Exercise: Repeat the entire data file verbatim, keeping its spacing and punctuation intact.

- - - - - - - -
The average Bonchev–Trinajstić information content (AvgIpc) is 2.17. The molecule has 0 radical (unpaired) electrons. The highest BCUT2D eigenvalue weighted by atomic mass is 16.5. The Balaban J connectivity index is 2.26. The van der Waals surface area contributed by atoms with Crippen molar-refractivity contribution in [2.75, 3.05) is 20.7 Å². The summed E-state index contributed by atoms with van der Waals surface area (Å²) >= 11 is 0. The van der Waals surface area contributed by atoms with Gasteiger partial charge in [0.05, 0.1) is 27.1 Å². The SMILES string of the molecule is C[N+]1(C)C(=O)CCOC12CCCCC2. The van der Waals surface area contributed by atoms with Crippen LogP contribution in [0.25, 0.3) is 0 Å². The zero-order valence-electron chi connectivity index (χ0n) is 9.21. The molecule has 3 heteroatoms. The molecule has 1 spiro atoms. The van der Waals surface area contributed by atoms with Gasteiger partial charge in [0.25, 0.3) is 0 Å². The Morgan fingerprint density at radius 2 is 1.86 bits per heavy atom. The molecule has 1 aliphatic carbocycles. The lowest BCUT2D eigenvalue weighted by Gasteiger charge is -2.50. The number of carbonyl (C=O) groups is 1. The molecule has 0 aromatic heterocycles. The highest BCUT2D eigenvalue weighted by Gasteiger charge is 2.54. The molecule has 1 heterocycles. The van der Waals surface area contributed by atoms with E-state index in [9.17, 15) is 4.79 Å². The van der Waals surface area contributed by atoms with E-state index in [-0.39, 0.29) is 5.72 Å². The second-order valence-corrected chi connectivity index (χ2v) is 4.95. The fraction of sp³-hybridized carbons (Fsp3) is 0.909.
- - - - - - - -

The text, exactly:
The average Bonchev–Trinajstić information content (AvgIpc) is 2.17. The molecule has 0 radical (unpaired) electrons. The highest BCUT2D eigenvalue weighted by atomic mass is 16.5. The Balaban J connectivity index is 2.26. The van der Waals surface area contributed by atoms with Crippen molar-refractivity contribution in [2.75, 3.05) is 20.7 Å². The summed E-state index contributed by atoms with van der Waals surface area (Å²) >= 11 is 0. The van der Waals surface area contributed by atoms with Gasteiger partial charge in [0.05, 0.1) is 27.1 Å². The SMILES string of the molecule is C[N+]1(C)C(=O)CCOC12CCCCC2. The van der Waals surface area contributed by atoms with Crippen LogP contribution in [0.25, 0.3) is 0 Å². The zero-order valence-electron chi connectivity index (χ0n) is 9.21. The molecule has 3 heteroatoms. The molecule has 1 spiro atoms. The van der Waals surface area contributed by atoms with Gasteiger partial charge in [0.25, 0.3) is 0 Å². The Morgan fingerprint density at radius 2 is 1.86 bits per heavy atom. The molecule has 1 aliphatic carbocycles. The lowest BCUT2D eigenvalue weighted by Gasteiger charge is -2.50. The number of carbonyl (C=O) groups is 1. The molecule has 0 aromatic heterocycles. The highest BCUT2D eigenvalue weighted by Gasteiger charge is 2.54. The molecule has 1 heterocycles. The van der Waals surface area contributed by atoms with E-state index in [9.17, 15) is 4.79 Å². The van der Waals surface area contributed by atoms with E-state index in [-0.39, 0.29) is 5.72 Å². The second-order valence-corrected chi connectivity index (χ2v) is 4.95. The fraction of sp³-hybridized carbons (Fsp3) is 0.909.